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Breastfeeding is going well when…..

  • at the beginning of a feed, your baby sucks rapidly to get your milk to flow. As your milk starts to flow, the baby will use longer, slower sucks with regular pauses and you may hear your baby swallow the milk.
  • towards the end of the feed on the first breast your baby’s sucking pattern gets slower with occasional swallows. Your baby lets go of the breast when he/she has had enough from that side. Always offer your baby the other breast, though he/she may not always want it. You could use the time between changing breasts to change his nappy if appropriate.
  • Your baby will be weighed around day 3. Most babies lose weight in the first week of life and this is normal.
  • If your baby has lost more than 8-10% of his/her birth weight your midwife will give you extra support to continue breastfeeding.
  • Look at your baby’s nappies. What you see in the nappy will change over the first week and is a good sign that your baby is getting enough milk.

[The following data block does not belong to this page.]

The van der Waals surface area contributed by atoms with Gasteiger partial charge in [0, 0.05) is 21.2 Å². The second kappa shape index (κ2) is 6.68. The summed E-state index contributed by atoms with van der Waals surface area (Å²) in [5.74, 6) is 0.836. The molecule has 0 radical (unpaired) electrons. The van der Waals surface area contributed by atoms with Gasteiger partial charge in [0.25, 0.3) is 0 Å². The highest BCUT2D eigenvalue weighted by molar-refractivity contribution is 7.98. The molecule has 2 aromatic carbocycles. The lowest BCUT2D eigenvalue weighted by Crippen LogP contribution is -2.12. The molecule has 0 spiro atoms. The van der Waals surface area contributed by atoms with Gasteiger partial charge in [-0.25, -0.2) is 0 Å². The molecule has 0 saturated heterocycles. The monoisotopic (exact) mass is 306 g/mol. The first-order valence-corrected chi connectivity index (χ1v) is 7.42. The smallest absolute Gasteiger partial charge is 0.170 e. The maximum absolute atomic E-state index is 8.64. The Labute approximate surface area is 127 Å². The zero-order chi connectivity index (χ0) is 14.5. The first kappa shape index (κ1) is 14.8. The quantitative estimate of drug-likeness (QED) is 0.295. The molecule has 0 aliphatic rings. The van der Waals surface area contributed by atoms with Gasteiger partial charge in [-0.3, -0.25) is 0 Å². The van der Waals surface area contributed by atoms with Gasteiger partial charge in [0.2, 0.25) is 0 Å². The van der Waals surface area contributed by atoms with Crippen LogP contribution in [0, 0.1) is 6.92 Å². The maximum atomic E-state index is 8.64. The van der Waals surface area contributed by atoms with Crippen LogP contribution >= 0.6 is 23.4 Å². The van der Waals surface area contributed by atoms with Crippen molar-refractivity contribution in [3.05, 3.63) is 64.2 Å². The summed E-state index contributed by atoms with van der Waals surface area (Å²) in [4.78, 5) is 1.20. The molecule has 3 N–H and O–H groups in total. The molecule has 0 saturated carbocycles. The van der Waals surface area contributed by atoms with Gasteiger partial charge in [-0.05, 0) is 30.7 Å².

Baby’s age *Wet nappies Dirty nappies
Day 1 & 2 **pink/orange staining may be seen black sticky ‘tar-like’ poo (meconium)
Day 3 & 4 3 or more wet nappies lighter runnier poo which will be changing colour to green/ brown / yellow (changing stool)
Day 5 onwards at least 6 wet nappies in 24hrs bright yellow runny poo – at least 2 a day, & at least as big as a £2 coin

* If you are using disposable nappies it can be hard to tell when they are wet as they are very absorbent. Try pouring 2-4 tablespoons full of water onto a clean nappy and feel the difference in the weight. This gives you an idea of what to look for.

**You will often see pink orange stains in your baby’s wet nappies in the first 48 hrs. If you continue to see them after 48 hrs please speak to your midwife.

This is one of the breastfeeding leaflets you are given in the Jessop Wing in Sheffield, Breastfeeding is going well leaflet

If you have any concerns about feeding – please contact your Midwife, Health Visitor or Breastfeeding Peer Support Worker.

Follow this link to an article by the National Childbirth Trust http://www.nct.org.uk/parenting/whats-your-babys-nappy